“We weren’t side men, we weren’t sort of hired to do somebody’s solo album. We were writing everything and putting everything together.”
Classic Ozzy Osbourne bassist Bob Daisley talked about the turbulent relationship between Ozzy and the original members of his solo band – Bob, Randy Rhoads, and Lee Kerslake – explaining to Jimmy Kay that Blizzard of Ozz was supposed to be the name of the band, and not the name of an album released by Ozzy Osbourne
“The Blizzard of Ozz was supposed to be in big writing. And we said, ‘We don’t mind if you want to put something on the album cover that says ‘Featuring the voice of Black Sabbath’ or ‘Featuring Ozzy Osbourne’ or whatever.’
“But instead they put Ozzy Osbourne in big writing and ‘Blizzard of Ozz’ in small writing, which made it look like an Ozzy Osbourne album called ‘Blizzard of Ozz.’ But it wasn’t.
“Randy and I had meeting with Jet Records a few times about the band name, because they were talking about just calling it Ozzy Osbourne, or just Ozzy.
“And we said no. Because we were doing way too much. We weren’t side men, we weren’t sort of hired to do somebody’s solo album. We were writing everything and putting everything together.
“We were part of the band and we said, ‘No, it’s gotta be a band name.’ Randy and I were adamant about that. And when Lee joined he was as well. So when that first album came out it was a bit of a double-cross, really.”
Was it the same contribution that Ozzy had on the first album and the second album? Or was he just drunk passed out somewhere?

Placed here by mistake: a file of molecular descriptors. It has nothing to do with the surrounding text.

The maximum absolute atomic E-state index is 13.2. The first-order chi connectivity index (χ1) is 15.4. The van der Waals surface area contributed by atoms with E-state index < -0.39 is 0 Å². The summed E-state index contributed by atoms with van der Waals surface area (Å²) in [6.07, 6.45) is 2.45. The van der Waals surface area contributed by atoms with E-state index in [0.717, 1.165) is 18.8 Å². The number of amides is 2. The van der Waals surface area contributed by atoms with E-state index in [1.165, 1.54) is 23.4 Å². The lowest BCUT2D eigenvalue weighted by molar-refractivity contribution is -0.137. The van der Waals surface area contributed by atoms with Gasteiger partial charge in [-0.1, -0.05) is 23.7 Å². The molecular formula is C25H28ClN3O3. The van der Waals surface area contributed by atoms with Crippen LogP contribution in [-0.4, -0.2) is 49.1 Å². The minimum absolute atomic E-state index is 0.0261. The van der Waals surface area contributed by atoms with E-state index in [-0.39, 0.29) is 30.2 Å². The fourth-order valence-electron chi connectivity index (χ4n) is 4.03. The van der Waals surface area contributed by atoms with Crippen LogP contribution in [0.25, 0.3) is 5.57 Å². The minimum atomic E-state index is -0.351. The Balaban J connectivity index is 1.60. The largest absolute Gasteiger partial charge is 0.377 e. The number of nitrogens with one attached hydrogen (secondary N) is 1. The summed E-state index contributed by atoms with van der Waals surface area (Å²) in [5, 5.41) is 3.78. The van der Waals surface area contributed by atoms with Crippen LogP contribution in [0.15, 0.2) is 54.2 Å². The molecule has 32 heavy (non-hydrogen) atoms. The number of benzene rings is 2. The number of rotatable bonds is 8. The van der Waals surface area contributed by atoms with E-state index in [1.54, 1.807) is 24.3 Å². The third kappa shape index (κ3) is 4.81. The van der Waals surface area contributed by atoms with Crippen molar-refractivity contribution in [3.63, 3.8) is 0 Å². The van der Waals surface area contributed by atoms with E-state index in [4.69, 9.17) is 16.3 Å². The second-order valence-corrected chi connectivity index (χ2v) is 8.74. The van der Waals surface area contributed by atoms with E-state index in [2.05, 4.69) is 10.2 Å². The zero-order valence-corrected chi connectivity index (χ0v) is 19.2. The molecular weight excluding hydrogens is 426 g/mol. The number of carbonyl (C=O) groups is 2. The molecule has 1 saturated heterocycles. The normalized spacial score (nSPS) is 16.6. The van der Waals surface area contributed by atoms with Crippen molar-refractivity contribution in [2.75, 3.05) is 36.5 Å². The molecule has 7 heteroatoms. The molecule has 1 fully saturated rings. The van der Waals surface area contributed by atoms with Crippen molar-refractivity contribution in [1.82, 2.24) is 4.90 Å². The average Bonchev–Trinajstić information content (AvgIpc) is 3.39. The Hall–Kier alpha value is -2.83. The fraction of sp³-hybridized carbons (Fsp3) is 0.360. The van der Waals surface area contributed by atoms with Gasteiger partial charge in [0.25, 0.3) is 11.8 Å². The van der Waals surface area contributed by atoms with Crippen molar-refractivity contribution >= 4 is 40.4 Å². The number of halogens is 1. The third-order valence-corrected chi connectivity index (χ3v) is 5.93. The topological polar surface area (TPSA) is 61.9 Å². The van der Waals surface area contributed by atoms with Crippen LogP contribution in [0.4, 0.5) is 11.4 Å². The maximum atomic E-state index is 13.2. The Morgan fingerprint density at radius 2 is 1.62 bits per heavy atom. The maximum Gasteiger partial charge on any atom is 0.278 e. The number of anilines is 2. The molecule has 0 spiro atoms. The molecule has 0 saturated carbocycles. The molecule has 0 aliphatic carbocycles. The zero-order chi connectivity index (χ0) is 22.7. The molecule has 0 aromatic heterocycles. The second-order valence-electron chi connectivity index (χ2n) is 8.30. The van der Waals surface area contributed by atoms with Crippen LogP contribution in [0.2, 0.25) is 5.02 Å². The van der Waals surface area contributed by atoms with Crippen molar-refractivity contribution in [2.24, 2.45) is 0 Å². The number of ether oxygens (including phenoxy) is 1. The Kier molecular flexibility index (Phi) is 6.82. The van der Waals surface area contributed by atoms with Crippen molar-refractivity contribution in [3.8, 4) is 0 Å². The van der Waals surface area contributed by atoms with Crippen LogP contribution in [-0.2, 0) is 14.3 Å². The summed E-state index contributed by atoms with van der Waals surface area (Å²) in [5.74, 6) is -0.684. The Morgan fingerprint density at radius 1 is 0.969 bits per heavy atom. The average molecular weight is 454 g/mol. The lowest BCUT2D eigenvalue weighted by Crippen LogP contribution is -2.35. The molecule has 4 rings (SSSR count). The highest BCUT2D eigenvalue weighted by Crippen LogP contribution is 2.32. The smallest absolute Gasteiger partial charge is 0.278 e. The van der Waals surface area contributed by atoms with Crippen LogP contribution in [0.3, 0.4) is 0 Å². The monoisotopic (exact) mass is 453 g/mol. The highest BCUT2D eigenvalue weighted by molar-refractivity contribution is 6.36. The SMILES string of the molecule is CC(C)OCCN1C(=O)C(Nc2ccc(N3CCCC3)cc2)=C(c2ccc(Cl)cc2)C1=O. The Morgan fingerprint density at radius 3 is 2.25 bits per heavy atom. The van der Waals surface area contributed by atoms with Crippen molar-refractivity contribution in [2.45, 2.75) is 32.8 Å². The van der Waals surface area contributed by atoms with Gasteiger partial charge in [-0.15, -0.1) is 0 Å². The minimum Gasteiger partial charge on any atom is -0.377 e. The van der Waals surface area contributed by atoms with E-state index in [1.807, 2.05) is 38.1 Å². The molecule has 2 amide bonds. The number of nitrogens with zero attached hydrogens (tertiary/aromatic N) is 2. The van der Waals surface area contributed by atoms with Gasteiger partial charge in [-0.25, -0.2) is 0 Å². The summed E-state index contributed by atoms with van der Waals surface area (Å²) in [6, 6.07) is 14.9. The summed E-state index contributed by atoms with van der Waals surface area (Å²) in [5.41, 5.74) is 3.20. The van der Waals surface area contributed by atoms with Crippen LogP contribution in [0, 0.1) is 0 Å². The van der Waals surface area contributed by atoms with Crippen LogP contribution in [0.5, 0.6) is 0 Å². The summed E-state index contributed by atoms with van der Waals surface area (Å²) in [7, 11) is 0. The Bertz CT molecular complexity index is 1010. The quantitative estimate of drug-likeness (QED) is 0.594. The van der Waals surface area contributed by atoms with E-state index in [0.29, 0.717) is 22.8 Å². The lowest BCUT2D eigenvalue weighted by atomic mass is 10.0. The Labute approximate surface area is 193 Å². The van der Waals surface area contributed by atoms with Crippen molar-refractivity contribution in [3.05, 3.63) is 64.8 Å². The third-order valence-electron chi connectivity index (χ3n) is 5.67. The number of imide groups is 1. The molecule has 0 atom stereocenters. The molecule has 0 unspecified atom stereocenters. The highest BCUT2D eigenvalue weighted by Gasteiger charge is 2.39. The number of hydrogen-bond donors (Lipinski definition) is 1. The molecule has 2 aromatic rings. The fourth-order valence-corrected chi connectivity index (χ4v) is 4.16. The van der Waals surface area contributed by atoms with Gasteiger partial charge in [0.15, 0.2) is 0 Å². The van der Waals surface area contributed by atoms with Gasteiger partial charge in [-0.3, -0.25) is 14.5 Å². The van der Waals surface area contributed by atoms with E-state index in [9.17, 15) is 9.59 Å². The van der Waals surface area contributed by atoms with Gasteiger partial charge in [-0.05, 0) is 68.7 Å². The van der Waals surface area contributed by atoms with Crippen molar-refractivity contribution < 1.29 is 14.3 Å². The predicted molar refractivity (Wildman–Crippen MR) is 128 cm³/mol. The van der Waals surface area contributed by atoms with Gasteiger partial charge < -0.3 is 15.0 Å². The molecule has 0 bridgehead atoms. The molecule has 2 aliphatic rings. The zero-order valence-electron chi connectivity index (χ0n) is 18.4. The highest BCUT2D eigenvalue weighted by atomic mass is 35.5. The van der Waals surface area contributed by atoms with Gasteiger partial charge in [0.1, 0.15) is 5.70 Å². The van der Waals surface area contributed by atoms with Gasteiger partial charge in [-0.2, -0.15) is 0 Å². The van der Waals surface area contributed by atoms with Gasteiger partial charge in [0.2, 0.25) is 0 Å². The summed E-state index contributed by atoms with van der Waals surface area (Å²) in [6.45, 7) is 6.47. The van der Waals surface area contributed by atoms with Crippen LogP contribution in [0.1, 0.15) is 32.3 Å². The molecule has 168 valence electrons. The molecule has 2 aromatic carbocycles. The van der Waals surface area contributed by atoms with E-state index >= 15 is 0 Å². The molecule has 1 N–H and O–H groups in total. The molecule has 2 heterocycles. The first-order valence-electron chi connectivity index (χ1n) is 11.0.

“He did get quite drunk and stoned and… And a lot of the time when we were writing [Ozzy’s second album, 1981’s] ‘Diary of a Madman,’ the stuff for that album, he wasn’t even there! It was just Lee and Randy and me.
“Ozzy did have a contribution a lot of the times. But on ‘Diary of a Madman’ – nothing! On the song ‘Diary of a Madman’ – nothing!
“Randy was learning this classical piece, or practicing a classical piece, that was based on another piece of music. So Randy and I started working up music and then Lee started singing an idea for where the vocal would form. There were weird timings. It was not straight 4/4 or 2/4 or even 6/8.
“Ozzy had been away for a couple of days and he came into rehearsal one day and we said, ‘We’ve got a new idea.’ I came up with the title of the album months earlier and Ozzy loved the title. But we didn’t have a song for a title song.
“So when Randy had these ideas of this weird-timing stuff. And because it’s weird it would probably lend itself of being the title track. So Lee had already sung a few bits. See, Lee was good at vocal melodies too. If Ozzy wasn’t there he’d get a mic, sit on his kit, played drums, and sing sort of vocal ideas. It was him that came up with the vocal melody for ‘Flying High Again.’
“But with ‘Diary of a Madman,’ when Ozzy came back and we just played him the backing track, Ozzy couldn’t get it. He couldn’t quite understand because it was weird timings.
“His words were – and I still remember like it was yesterday – ‘Who the fuck do you think I am, Frank Zappa?!’ That’s what he said. And once we showed him where the vocal melody would fall, where it would sit in between these weird bits of music and timing, it was alright. Then I wrote lyrics to it.”